by Meredith Wood, Editor-in-Chief at Fundera
When most of us imagine applying for a business loan, we probably think of driving down to the local bank where we’ve done business for years, speaking with a loan officer, and going through the loan application process with that known and trusted lender. Unfortunately, though, brick and mortar banks have undergone a lot of changes since the 2008 recession — one of the biggest ones being their willingness to fund small business loans.
There’s no denying that traditional bank loans remain the lowest cost debt financing that exists for businesses — so, in most cases, if you can qualify for a bank loan, you should absolutely go for that option. That said, the application process for bank loans tends to be exhaustive, and the rejection rate is high.
To avoid wasting precious time, consider these five factors before you apply for a bank loan:
1. Your Personal Credit.
Because most small businesses don’t have a significant business credit history, bank lenders will rely on your personal credit history as the business owner as the primary factor in determining your eligibility for a business loan. To determine this, the bank will pull your personal credit report for one or more of the three major FICO credit reporting bureaus — Experian, Equifax, and TransUnion.
If your credit score in the 700+ range, you should be in great shape! If not, though, it will take a miraculously impressive financial record in all other areas of your business—along with a compelling explanation of your less than stellar credit score—for a bank to even consider approving your business loan application.
2. Your Business History.
As we mentioned, it’s not uncommon for startups to lack a documented credit history — but that doesn’t mean that banks don’t care about your business’s past financial dealings. Along with checking with a business credit reporting agency like Dun & Bradstreet for any record that might be available, the bank will ask to see your bank statements, balance sheets, profit and loss statements, and tax returns from the past two fiscal years.
Have you been in business for less than two years? This, unfortunately, will also work against your bank loan application, as banks know that the longer you’ve already been in business, the better your chances will be of leading your business to success through the life of your desired loan.
3. Your Funding Needs.
If you haven’t already done so, take some time to forecast the budget you’ll need to achieve your business goals. Before applying for a bank loan, you should be prepared with a dollar amount that you’re looking for that will allow you to complete your needed project while also leaving you with manageable loan payments, even if one or several unexpected business expenses arise.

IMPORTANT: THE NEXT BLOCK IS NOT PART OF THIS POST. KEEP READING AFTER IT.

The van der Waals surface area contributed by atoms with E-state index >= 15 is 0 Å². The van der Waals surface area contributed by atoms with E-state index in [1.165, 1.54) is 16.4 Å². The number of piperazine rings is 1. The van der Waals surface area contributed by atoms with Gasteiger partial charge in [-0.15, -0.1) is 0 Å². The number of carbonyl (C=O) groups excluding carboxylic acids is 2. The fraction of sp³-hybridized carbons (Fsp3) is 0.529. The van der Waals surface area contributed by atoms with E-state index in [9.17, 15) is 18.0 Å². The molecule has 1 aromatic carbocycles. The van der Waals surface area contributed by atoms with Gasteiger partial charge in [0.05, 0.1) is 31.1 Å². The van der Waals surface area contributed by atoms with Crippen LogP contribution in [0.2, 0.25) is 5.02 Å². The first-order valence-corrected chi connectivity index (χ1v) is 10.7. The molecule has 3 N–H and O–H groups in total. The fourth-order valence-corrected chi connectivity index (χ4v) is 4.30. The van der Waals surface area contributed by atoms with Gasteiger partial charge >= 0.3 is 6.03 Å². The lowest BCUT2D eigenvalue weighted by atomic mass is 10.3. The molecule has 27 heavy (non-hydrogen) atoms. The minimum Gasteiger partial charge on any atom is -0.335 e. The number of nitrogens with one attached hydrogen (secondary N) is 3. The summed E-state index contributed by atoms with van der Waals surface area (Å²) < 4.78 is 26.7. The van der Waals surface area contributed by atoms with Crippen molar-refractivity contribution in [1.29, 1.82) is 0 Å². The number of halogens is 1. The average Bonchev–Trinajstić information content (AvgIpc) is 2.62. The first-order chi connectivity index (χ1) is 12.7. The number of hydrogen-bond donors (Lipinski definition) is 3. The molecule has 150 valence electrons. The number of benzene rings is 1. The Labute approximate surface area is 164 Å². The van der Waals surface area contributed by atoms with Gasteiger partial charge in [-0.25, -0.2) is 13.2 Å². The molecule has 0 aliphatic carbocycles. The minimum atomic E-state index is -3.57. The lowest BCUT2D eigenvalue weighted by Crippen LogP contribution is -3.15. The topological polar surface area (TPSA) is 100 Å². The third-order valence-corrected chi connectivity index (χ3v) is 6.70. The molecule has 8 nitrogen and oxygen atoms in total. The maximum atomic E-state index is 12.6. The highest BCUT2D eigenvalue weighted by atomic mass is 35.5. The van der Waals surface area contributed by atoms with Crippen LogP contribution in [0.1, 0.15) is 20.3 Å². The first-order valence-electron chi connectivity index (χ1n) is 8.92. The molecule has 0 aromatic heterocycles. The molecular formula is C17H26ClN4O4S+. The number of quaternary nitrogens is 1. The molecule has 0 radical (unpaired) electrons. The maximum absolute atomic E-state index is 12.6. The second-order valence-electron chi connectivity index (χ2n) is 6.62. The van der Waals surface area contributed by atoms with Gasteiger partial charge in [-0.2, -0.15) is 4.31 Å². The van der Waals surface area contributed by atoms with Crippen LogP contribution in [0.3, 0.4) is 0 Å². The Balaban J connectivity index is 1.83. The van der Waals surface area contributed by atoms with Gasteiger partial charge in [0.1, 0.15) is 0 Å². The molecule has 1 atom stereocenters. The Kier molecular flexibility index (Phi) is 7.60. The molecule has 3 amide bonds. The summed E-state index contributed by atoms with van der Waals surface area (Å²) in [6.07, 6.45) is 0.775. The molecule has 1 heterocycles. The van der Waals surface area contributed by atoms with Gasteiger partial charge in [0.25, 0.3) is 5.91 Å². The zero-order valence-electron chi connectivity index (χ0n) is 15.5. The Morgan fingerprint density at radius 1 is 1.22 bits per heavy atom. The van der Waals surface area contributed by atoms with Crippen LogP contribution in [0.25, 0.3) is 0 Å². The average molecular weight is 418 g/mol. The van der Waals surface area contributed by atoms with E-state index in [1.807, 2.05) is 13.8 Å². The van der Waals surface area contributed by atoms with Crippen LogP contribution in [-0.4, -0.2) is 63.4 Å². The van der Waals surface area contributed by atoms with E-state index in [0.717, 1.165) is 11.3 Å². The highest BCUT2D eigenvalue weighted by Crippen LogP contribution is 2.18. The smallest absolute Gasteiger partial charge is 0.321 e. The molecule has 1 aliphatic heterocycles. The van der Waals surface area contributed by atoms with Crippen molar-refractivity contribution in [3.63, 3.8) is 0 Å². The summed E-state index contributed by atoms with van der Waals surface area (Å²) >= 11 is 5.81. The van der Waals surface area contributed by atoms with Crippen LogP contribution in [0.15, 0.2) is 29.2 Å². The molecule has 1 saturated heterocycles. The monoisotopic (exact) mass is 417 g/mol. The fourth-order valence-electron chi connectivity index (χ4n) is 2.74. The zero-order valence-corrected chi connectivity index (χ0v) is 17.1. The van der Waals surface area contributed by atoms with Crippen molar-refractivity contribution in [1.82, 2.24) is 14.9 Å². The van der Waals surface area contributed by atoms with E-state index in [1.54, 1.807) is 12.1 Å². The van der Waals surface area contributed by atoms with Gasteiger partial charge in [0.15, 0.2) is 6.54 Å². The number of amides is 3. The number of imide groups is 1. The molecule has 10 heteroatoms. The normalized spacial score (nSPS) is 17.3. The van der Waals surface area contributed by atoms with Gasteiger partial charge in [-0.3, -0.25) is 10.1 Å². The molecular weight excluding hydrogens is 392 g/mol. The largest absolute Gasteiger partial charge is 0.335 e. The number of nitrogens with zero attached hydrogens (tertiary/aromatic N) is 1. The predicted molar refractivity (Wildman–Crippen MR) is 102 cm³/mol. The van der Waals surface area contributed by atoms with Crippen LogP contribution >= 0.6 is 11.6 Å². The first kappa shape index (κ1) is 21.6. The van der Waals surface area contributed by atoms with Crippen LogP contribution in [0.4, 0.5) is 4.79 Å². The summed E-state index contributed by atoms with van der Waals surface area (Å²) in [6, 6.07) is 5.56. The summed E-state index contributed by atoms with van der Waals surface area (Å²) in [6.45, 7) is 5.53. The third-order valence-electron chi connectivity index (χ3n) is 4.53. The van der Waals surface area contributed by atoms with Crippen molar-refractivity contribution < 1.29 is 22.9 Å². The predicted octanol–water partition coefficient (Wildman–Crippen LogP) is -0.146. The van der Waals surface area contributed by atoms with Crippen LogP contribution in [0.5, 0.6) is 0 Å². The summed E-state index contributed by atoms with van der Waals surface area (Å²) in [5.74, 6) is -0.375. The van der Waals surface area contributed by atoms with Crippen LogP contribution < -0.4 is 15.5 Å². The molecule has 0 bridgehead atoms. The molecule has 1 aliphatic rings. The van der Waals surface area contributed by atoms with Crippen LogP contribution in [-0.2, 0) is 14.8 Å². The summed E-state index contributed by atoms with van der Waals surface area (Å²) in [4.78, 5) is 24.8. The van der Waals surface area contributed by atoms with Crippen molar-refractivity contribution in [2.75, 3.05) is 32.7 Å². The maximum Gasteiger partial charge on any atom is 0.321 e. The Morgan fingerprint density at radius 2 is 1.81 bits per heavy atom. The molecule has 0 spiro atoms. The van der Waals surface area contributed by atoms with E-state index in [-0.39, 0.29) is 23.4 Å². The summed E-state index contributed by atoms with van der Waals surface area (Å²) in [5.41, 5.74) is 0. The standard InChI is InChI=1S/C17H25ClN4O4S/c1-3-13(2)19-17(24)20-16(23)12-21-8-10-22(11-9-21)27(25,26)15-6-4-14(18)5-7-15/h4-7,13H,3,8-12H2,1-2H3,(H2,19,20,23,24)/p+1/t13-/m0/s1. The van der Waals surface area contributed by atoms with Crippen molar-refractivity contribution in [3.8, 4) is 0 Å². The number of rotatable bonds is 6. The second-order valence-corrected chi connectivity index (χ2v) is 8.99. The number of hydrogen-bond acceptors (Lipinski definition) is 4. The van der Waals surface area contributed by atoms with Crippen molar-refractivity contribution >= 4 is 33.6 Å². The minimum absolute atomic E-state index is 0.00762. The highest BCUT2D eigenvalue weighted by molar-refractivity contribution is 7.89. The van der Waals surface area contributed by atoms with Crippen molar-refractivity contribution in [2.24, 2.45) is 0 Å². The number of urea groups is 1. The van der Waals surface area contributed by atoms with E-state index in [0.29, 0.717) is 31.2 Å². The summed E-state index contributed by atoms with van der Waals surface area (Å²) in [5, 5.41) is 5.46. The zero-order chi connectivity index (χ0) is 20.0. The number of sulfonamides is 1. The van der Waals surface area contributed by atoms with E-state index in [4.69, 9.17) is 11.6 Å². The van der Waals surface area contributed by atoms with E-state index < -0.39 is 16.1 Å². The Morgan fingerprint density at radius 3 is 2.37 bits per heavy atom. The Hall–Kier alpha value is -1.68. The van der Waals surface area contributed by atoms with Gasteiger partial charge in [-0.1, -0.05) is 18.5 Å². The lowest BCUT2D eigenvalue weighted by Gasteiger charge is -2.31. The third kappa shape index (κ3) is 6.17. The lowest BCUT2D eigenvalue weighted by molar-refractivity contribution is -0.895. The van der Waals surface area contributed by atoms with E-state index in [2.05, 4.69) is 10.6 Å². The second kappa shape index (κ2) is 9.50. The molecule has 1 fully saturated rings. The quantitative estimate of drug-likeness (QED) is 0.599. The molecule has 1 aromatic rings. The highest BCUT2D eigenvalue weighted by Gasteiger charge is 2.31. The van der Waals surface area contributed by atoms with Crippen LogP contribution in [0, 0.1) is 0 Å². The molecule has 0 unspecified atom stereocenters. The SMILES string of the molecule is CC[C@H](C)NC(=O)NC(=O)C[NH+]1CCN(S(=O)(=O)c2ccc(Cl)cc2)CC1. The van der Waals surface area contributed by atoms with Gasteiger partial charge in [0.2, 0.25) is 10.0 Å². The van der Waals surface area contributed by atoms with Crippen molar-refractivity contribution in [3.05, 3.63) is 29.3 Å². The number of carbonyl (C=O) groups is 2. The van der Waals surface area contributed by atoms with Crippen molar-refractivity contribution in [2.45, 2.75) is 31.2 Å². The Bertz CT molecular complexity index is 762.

A great way to figure out what size loan you can afford is to calculate your debt service coverage ratio (DSCR). This formula will show you how much cash you have remaining after all your monthly expenses are paid, which is helpful in determining whether you’ll be able to meet the extra cost of your desired loan. Here’s the formula to use:
4. Cash Flow/Loan Payment = DSCR.
When it comes to your ratio, the higher, the better. The best thing about the DSCR is that it’s also the formula that lenders use, so you can know in advance what they’ll be seeing. As you consider your result and the size of loan you can afford, keep in mind that most bank lenders will require a DSCR of at least 1.5 to approve your loan.
4. Your Available Collateral.
Even under the best of circumstances, small business loans are considered a risky investment for lenders. For this reason, most banks will require substantial collateral to secure your loan.
Collateral can come from either your business or your personal assets and can take many forms, including your family home or other real estate, your retirement accounts, business or personal vehicles, or equipment or inventory you use in your small business’s operations. Keep in mind that the amount of funding you can obtain may be directly proportioned to the collateral you have available, so if you’re applying for a particularly large business loan, you’ll need to come up with the collateral to match that need.
5. Your Alternative Options.
If the reality of the requirements involved in obtaining a bank loan has you feeling hopeless, there’s good news! The post-recession financial climate has brought about a host of new small business financing options from online alternative lenders, giving you a much better chance of obtaining the funding your business needs. Though online alternative loans do tend to be more costly than traditional bank loans, there is a wide array of affordable options to choose from — even for applicants who aren’t likely to qualify with (or even were already rejected by) a traditional bank.
Meredith Wood is the Editor-in-Chief at Fundera, an online marketplace for small business loans that matches business owners with the best funding providers for their business. She is a resident Finance Advisor on American Express OPEN Forum and an avid business writer. Her advice consistently appears on such sites as Yahoo!, Fox Business, Amex OPEN, AllBusiness and many more.